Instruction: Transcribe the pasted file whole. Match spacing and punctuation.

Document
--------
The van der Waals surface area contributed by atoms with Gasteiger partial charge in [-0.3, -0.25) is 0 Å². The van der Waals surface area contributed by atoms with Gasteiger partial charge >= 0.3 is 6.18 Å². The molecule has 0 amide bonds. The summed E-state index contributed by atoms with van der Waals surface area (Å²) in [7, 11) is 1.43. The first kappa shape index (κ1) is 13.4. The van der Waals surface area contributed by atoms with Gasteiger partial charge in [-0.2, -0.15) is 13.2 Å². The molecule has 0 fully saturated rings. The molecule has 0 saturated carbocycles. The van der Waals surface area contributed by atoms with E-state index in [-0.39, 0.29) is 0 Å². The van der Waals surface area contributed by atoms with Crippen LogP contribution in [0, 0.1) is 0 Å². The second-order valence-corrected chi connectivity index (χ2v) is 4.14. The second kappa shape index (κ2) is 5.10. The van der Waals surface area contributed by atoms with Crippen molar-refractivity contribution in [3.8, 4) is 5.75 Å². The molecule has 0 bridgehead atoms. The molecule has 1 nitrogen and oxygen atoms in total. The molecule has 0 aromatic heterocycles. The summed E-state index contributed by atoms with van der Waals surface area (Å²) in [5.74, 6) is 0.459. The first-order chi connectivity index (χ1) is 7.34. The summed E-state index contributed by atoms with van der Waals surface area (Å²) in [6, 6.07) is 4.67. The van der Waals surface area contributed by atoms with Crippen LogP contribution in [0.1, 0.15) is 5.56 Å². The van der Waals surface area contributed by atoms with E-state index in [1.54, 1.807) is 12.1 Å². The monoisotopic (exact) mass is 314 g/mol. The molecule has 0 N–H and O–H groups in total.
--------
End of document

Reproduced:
The van der Waals surface area contributed by atoms with Gasteiger partial charge in [-0.3, -0.25) is 0 Å². The van der Waals surface area contributed by atoms with Gasteiger partial charge >= 0.3 is 6.18 Å². The molecule has 0 amide bonds. The summed E-state index contributed by atoms with van der Waals surface area (Å²) in [7, 11) is 1.43. The first kappa shape index (κ1) is 13.4. The van der Waals surface area contributed by atoms with Gasteiger partial charge in [-0.2, -0.15) is 13.2 Å². The molecule has 0 fully saturated rings. The molecule has 0 saturated carbocycles. The van der Waals surface area contributed by atoms with E-state index in [-0.39, 0.29) is 0 Å². The van der Waals surface area contributed by atoms with Crippen LogP contribution in [0, 0.1) is 0 Å². The second-order valence-corrected chi connectivity index (χ2v) is 4.14. The second kappa shape index (κ2) is 5.10. The van der Waals surface area contributed by atoms with Crippen molar-refractivity contribution in [3.8, 4) is 5.75 Å². The molecule has 0 bridgehead atoms. The molecule has 1 nitrogen and oxygen atoms in total. The molecule has 0 aromatic heterocycles. The summed E-state index contributed by atoms with van der Waals surface area (Å²) in [5.74, 6) is 0.459. The first-order chi connectivity index (χ1) is 7.34. The summed E-state index contributed by atoms with van der Waals surface area (Å²) in [6, 6.07) is 4.67. The van der Waals surface area contributed by atoms with Crippen LogP contribution in [0.1, 0.15) is 5.56 Å². The van der Waals surface area contributed by atoms with E-state index in [1.54, 1.807) is 12.1 Å². The monoisotopic (exact) mass is 314 g/mol. The molecule has 0 N–H and O–H groups in total.